By Michael Reed
Terry Cooney was born in Brooklyn, NY, and faithfully served his country for over 26 years as a proud member of the United States Navy as a carrier pilot. He eventually went into research and development work, and came to Dayton when doing work at the Air Force Research Facility at Wright-Patterson Air Force Base. He really liked the area and has lived in the Dayton area ever since.
Terry has years of experience in public speaking. He was a national speech finalist in high school, and in college was on the debate team and broadcast sports on the radio. While in the Navy he gave hundreds of presentations over the years. As his children developed an interest in marching during high school, he and his wife enjoyed volunteering. After graduation, one son marched in the guard for Carolina Crown Drum and Bugle Corps, a winter with the Pride of Cincinnati, and several seasons with Crown Guard. His other son also marched for Carolina Crown in the percussion section.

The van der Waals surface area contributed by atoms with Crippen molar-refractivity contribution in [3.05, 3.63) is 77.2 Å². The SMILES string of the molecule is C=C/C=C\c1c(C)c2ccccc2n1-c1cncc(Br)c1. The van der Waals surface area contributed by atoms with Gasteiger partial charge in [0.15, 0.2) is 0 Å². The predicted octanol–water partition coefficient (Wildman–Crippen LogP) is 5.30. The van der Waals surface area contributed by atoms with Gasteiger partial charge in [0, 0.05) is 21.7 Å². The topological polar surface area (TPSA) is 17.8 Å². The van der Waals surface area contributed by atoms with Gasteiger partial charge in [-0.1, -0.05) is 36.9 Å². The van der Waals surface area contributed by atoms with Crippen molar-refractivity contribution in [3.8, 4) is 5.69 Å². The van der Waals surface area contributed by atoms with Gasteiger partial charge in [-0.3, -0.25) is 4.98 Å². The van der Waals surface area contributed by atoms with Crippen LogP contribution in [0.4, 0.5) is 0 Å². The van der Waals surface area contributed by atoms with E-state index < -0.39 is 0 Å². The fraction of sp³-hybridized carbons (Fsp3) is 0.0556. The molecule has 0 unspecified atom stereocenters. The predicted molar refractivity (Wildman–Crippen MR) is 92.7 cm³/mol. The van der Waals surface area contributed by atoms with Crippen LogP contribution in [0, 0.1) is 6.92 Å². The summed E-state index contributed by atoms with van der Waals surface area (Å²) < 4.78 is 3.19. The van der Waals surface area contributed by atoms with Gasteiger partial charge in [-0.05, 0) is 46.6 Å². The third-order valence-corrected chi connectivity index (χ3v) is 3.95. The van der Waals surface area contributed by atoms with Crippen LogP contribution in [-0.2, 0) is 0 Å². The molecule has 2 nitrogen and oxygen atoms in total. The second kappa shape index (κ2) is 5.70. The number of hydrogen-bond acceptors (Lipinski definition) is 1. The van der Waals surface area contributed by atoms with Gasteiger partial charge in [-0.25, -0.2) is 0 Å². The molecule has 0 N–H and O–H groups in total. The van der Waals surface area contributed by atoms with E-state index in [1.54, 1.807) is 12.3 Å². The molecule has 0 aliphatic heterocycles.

Cooney volunteered at WGI events for several years and with his speaking background decided to ask if an extra announcer was needed. The rest, as they say, is history. He has been lending his vocal talents at Championships for six years, and really likes the camaraderie that has developed with the WGI staff. One of his favorite aspects of announcing is watching the crowd reaction as the groups are announced. He explained “We try to give each group a resounding welcome so the feel like they’re on a big stage.”
Cooney said the most challenging part of announcing are the unusual names of shows or staff members. He chuckled when reminiscing about one memorable announcement. “One time I murdered either the name of show or director’s name and the whole guard turned around and “No, its xxxx” from the performance floor.
Being retired allows the Cooneys to experience their favorite pastime: Travel. He explained “my wife and I go on three trips a year. We love to travel. We got back from the Galapagos Islands (off the coast of Ecuador) in February. We like river cruising. Our problem is we’re running out of rivers. We’ve been on river cruises to China, Egypt, Peru, and all the major rivers of Europe.”
While acknowledging his entrance into the world of pageantry announcing was unique, (“I started out at the top” he noted) he recommended the best way for someone who wanted to become an announcer would be to get involved at a local level. “If you work at the local circuit, I think you have an easier time being selected to work at the major events. Also, volunteer wherever you can. Keep track of where the competitions are and get in touch with people running circuit. Be persistent.”